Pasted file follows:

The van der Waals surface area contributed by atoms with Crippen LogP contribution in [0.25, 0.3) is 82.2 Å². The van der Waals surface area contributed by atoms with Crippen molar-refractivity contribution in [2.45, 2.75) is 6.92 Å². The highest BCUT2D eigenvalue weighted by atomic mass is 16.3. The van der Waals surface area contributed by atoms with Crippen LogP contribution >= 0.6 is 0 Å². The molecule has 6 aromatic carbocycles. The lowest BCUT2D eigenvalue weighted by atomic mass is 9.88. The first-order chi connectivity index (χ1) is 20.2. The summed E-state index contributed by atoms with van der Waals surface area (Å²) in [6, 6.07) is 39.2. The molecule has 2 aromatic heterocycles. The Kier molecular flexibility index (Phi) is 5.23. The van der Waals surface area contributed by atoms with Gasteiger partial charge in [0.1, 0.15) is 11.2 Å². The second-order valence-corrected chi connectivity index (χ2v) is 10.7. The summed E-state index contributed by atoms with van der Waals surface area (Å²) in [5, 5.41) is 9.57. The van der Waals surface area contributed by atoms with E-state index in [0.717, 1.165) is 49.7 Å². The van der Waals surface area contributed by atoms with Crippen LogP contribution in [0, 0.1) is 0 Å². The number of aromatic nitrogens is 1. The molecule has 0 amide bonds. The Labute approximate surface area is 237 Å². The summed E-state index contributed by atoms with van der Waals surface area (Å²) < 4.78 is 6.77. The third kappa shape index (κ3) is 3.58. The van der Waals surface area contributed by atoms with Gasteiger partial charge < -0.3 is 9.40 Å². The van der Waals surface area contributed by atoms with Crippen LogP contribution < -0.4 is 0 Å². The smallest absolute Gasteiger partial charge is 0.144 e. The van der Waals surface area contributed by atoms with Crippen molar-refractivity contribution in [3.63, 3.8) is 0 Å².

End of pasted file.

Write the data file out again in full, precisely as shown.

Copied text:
The van der Waals surface area contributed by atoms with Crippen LogP contribution in [0.25, 0.3) is 82.2 Å². The van der Waals surface area contributed by atoms with Crippen molar-refractivity contribution in [2.45, 2.75) is 6.92 Å². The highest BCUT2D eigenvalue weighted by atomic mass is 16.3. The van der Waals surface area contributed by atoms with Crippen LogP contribution >= 0.6 is 0 Å². The molecule has 6 aromatic carbocycles. The lowest BCUT2D eigenvalue weighted by atomic mass is 9.88. The first-order chi connectivity index (χ1) is 20.2. The summed E-state index contributed by atoms with van der Waals surface area (Å²) in [6, 6.07) is 39.2. The molecule has 2 aromatic heterocycles. The Kier molecular flexibility index (Phi) is 5.23. The van der Waals surface area contributed by atoms with Gasteiger partial charge in [0.1, 0.15) is 11.2 Å². The second-order valence-corrected chi connectivity index (χ2v) is 10.7. The summed E-state index contributed by atoms with van der Waals surface area (Å²) in [5, 5.41) is 9.57. The van der Waals surface area contributed by atoms with E-state index in [0.717, 1.165) is 49.7 Å². The van der Waals surface area contributed by atoms with Crippen LogP contribution in [0, 0.1) is 0 Å². The number of aromatic nitrogens is 1. The molecule has 0 amide bonds. The Labute approximate surface area is 237 Å². The summed E-state index contributed by atoms with van der Waals surface area (Å²) < 4.78 is 6.77. The third kappa shape index (κ3) is 3.58. The van der Waals surface area contributed by atoms with Gasteiger partial charge < -0.3 is 9.40 Å². The van der Waals surface area contributed by atoms with Crippen LogP contribution < -0.4 is 0 Å². The smallest absolute Gasteiger partial charge is 0.144 e. The van der Waals surface area contributed by atoms with Crippen molar-refractivity contribution in [3.63, 3.8) is 0 Å².